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President Buhari opens Africa's biggest industrial project

Production and pricing questions haunt launch of Dangote's $20 billion refinery complex

Plagued by logistical obstacles, the pandemic and doubts about the future of Nigeria's fossil fuel industry, Aliko Dangote's mega fertiliser, petrochemical and oil refinery complex is still a gamechanger for the country's – and the region's – economy. On 22 May, outgoing President Muhammadu Buhari along with several regional leaders and top business figures formally commissioned the project.

It was the most political of opening ceremonies squeezed into the last days of Buhari's presidency before he hands over to Bola Ahmed Tinubu (also in attendance) on 29 May. Dangote's project, although most of it was financed commercially, fits neatly into Buhari's declared strategy of oil-fired industrialisation.

Eventually, Nigeria's state-owned oil company took a 20% stake in the project and guaranteed supplies of crude oil to the refinery and gas to the fertiliser and petrochemicals processing plants. Perhaps warned off by the history of Nigeria's state-owned refineries in Port Harcourt and Kaduna, Dangote has been careful to maintain managerial and financial control of the project throughout.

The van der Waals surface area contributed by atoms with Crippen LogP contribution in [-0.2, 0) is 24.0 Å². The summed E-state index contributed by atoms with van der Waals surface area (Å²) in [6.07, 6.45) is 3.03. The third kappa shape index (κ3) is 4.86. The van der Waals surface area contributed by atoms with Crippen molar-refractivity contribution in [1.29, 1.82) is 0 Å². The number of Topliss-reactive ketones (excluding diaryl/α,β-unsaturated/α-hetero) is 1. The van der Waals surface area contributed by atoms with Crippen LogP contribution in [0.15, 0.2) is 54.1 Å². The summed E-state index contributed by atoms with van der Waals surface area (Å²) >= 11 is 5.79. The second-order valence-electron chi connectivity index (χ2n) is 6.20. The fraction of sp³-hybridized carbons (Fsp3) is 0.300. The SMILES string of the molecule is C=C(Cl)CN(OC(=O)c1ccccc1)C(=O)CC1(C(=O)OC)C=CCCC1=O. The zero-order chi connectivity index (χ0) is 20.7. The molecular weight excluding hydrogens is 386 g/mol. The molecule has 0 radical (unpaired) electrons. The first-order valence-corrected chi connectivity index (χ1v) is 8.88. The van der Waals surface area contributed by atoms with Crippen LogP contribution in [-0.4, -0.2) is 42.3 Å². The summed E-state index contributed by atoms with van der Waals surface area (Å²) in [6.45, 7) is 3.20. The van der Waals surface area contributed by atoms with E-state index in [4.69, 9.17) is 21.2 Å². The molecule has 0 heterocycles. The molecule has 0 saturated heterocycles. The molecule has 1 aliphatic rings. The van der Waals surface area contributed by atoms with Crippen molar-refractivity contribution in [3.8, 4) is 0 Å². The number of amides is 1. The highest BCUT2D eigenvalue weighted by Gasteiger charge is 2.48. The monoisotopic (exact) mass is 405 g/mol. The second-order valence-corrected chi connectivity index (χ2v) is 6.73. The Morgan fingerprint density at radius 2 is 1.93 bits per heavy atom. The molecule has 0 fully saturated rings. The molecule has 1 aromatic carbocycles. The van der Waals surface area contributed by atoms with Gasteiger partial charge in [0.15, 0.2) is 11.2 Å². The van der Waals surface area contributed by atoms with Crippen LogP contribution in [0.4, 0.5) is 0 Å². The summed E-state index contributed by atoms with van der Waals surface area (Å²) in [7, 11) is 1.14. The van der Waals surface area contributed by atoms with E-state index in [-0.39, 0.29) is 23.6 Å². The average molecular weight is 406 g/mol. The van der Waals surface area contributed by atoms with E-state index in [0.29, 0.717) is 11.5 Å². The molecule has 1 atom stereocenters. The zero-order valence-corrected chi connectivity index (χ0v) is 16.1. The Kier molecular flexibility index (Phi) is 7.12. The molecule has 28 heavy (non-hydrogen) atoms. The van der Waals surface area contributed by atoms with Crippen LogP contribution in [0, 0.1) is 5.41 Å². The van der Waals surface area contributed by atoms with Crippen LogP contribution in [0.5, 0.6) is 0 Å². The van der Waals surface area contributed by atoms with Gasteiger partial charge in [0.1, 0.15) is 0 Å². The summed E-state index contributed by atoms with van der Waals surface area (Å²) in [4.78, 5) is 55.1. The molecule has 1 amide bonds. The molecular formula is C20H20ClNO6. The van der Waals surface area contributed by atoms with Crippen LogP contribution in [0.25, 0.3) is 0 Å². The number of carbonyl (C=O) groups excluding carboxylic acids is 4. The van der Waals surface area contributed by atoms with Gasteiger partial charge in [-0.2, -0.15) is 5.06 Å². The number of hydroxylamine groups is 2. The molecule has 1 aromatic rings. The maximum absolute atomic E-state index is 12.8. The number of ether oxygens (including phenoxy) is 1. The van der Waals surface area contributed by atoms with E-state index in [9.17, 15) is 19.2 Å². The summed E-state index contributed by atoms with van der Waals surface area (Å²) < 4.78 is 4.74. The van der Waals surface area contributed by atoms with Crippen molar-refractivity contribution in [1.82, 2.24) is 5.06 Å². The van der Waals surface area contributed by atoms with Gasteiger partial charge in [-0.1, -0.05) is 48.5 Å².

Despite Dangote's business acumen, demonstrated by his cement manufacturing empire and fast-rising agriculture and food processing operations, the refinery project is at least seven years behind schedule. And sceptics say that it will not reach commercial production levels for another year.

Some of that is down to logistics and testing the engineering. Then there is the question of securing guaranteed feedstock to operate the 650,000 barrels a day plant, one of the biggest in the world.

The commercial and fiscal status of the refinery is double-edged: on one hand it will save Nigeria importing over 400,000 barrels a day of refined petroleum products. But given the current oil production constraints, the national treasury will lose the revenue from exporting that oil for hard currency.

Should Nigeria win the investment to push oil production towards its target of 2.5 million barrels a day, the country would be a net winner from the refinery. That could take at least another five years.

Another threat to the project are the vested interests who make millions of dollars a day from importing refined fuel and who stand to lose their core income. Alongside those operations are the giant commodity companies such as Glencore and Trafigura who publicly claim they welcome the Dangote refinery and are adjusting their business models accordingly.

From the start, it seems the Dangote refinery will focus on production, leaving the more lucrative and less risky marketing and sales to the big commodity traders.

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